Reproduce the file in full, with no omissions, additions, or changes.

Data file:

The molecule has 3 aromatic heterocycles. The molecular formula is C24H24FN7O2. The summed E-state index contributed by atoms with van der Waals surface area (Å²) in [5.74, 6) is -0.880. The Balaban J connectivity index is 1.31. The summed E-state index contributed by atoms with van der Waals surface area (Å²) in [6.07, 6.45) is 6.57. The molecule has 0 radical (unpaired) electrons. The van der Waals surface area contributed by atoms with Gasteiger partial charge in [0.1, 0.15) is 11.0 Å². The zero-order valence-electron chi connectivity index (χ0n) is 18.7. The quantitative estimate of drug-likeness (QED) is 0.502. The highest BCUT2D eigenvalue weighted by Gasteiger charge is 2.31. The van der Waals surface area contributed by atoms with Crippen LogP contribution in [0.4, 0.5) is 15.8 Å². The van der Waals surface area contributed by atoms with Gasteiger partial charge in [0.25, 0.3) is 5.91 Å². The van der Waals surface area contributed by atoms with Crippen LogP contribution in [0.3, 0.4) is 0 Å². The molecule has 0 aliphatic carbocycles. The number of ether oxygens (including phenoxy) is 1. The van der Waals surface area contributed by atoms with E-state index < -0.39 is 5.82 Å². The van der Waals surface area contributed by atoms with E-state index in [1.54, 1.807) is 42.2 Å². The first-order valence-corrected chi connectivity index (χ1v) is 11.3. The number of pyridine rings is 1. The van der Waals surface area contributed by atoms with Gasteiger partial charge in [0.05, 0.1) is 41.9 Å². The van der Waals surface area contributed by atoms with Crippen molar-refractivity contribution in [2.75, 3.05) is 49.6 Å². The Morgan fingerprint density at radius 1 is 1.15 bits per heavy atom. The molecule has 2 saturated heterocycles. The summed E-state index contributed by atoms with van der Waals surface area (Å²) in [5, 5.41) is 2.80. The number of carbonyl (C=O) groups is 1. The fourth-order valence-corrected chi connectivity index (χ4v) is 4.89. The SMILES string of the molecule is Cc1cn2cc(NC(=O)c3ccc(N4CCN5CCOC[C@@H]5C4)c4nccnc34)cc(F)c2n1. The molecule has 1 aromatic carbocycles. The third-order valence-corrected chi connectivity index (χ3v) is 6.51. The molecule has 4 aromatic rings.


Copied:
The molecule has 3 aromatic heterocycles. The molecular formula is C24H24FN7O2. The summed E-state index contributed by atoms with van der Waals surface area (Å²) in [5.74, 6) is -0.880. The Balaban J connectivity index is 1.31. The summed E-state index contributed by atoms with van der Waals surface area (Å²) in [6.07, 6.45) is 6.57. The molecule has 0 radical (unpaired) electrons. The van der Waals surface area contributed by atoms with Gasteiger partial charge in [0.1, 0.15) is 11.0 Å². The zero-order valence-electron chi connectivity index (χ0n) is 18.7. The quantitative estimate of drug-likeness (QED) is 0.502. The highest BCUT2D eigenvalue weighted by Gasteiger charge is 2.31. The van der Waals surface area contributed by atoms with Crippen LogP contribution in [0.4, 0.5) is 15.8 Å². The van der Waals surface area contributed by atoms with Gasteiger partial charge in [0.25, 0.3) is 5.91 Å². The van der Waals surface area contributed by atoms with Crippen LogP contribution in [0.3, 0.4) is 0 Å². The molecule has 0 aliphatic carbocycles. The number of ether oxygens (including phenoxy) is 1. The van der Waals surface area contributed by atoms with E-state index < -0.39 is 5.82 Å². The van der Waals surface area contributed by atoms with E-state index in [1.54, 1.807) is 42.2 Å². The first-order valence-corrected chi connectivity index (χ1v) is 11.3. The number of pyridine rings is 1. The van der Waals surface area contributed by atoms with Gasteiger partial charge in [0.05, 0.1) is 41.9 Å². The van der Waals surface area contributed by atoms with Crippen molar-refractivity contribution in [2.75, 3.05) is 49.6 Å². The Morgan fingerprint density at radius 1 is 1.15 bits per heavy atom. The molecule has 2 saturated heterocycles. The summed E-state index contributed by atoms with van der Waals surface area (Å²) in [5, 5.41) is 2.80. The number of carbonyl (C=O) groups is 1. The fourth-order valence-corrected chi connectivity index (χ4v) is 4.89. The SMILES string of the molecule is Cc1cn2cc(NC(=O)c3ccc(N4CCN5CCOC[C@@H]5C4)c4nccnc34)cc(F)c2n1. The molecule has 1 aromatic carbocycles. The third-order valence-corrected chi connectivity index (χ3v) is 6.51. The molecule has 4 aromatic rings.